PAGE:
-- Mary Elizabeth Dallas
TUESDAY, Nov. 15 (HealthDay News) -- People with heart
conditions who take vitamins may be less likely to take some of
their other medications properly, according to a new study.
Researchers from the Intermountain Medical Center in Utah asked
100 people with an irregular heartbeat -- known as atrial
fibrillation -- what they knew about warfarin (Coumadin), a
commonly prescribed blood thinner. The patients were also asked how
well they followed their prescription for the drug, and whether or
not they also took vitamins or other supplements.
People taking warfarin need regular monitoring because too much
of the drug can cause bleeding, and too little can allow blood
clots to form, increasing the risk for stroke. In addition, diet
also plays a role in warfarin's effectiveness.
The study, presented Monday at the American Heart Association's
annual meeting in Orlando, Fla., found that 62 percent of patients
who were prescribed warfarin took the drug with dietary
supplements, potentially reducing its effectiveness. Of this group,
24 percent admitted that they even skipped doses of the
anticoagulant drug, putting them at greater risk for stroke.
Moreover, heart patients who took vitamins were 2 percent more
likely to double their dose of warfarin, compared to those not
taking supplements, which can increase their risk of bleeding.
The study also found that patients taking vitamins were less
informed about potentially dangerous interactions between the
supplements they were taking and warfarin. The researchers pointed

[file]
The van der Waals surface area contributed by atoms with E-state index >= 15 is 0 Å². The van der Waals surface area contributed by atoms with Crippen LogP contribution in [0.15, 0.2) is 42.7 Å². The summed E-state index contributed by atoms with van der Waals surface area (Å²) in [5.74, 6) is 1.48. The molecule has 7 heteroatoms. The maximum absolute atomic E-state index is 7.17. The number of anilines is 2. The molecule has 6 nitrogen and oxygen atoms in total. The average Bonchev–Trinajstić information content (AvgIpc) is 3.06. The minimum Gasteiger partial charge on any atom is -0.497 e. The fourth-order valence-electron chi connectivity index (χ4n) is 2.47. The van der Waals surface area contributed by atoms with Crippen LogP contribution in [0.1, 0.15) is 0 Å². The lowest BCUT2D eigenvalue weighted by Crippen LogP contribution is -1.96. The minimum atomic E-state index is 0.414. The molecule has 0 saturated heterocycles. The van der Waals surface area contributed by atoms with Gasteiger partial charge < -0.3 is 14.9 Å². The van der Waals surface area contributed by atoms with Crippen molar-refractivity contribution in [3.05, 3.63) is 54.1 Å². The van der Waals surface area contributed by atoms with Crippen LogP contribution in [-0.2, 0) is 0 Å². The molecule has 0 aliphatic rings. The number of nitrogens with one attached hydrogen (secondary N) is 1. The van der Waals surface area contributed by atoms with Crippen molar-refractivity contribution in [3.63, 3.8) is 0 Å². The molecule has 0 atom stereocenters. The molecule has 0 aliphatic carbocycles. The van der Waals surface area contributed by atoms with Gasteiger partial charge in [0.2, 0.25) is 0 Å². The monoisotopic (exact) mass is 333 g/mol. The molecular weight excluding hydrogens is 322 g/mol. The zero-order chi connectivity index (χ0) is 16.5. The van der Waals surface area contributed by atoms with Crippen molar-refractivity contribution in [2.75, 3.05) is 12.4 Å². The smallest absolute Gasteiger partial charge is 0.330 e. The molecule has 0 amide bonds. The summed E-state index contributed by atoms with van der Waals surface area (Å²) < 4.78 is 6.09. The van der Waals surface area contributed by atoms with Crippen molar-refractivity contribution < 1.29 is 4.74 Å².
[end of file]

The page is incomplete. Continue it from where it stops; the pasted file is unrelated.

out these patients had more episodes of unexplained bleeding, and
needed more non-surgical transfusions.
The study's authors concluded that patients on prescription
drugs should be more aware of the potentially negative side effects
associated with taking dietary supplements.
"When you take a vitamin pill, you often are getting a much higher dose than you would by just eating a balanced diet. People don't realize that vitamins can be just as active as drugs, and, as we've seen here, mixing the two together can, in some cases, have adverse consequences for your health," said one of the study's authors, Dr. Jeffrey L. Anderson, director of cardiovascular research at Intermountain Medical Center's Heart Institute, in a news release from the medical center.
"This indicates to me that we physicians need to do a better job of educating our patients about vitamins and other supplements and how they interact with the medications we prescribe," Anderson added.
The study's authors cautioned that taking too many vitamins or
too much of any one supplement could have negative health
"More and more studies are starting to show that excessive doses of some vitamins can increase the risk for serious diseases, including cancer," said Anderson. "As health care providers, we need to encourage caution when it comes to taking vitamins, as with any other medications."
Commenting on the study, Dr. Jack Ansell, chairman of the
department of medicine at Lenox Hill Hospital in New York City,
pointed out that about 3 million people in the United States take
warfarin. "Because its effect on blood clotting is variable in
response to diet and other drugs, it requires routine monitoring.
In fact, vitamin K is an antidote to warfarin, and this may have
been included in some of the supplements patients were taking in
the study," Ansell explained.
"It is not clear who was managing the warfarin therapy in these patients, but anticoagulation clinics tend to provide expert education, whereas such education is less likely to occur in the individual physician's office. This study highlights the importance of such education regardless of who manages the warfarin therapy," Ansell said.
Because this study was presented at a medical meeting, the data
and conclusions should be viewed as preliminary until published in
a peer-reviewed journal.
The U.S. Food and Drug Administration has more about
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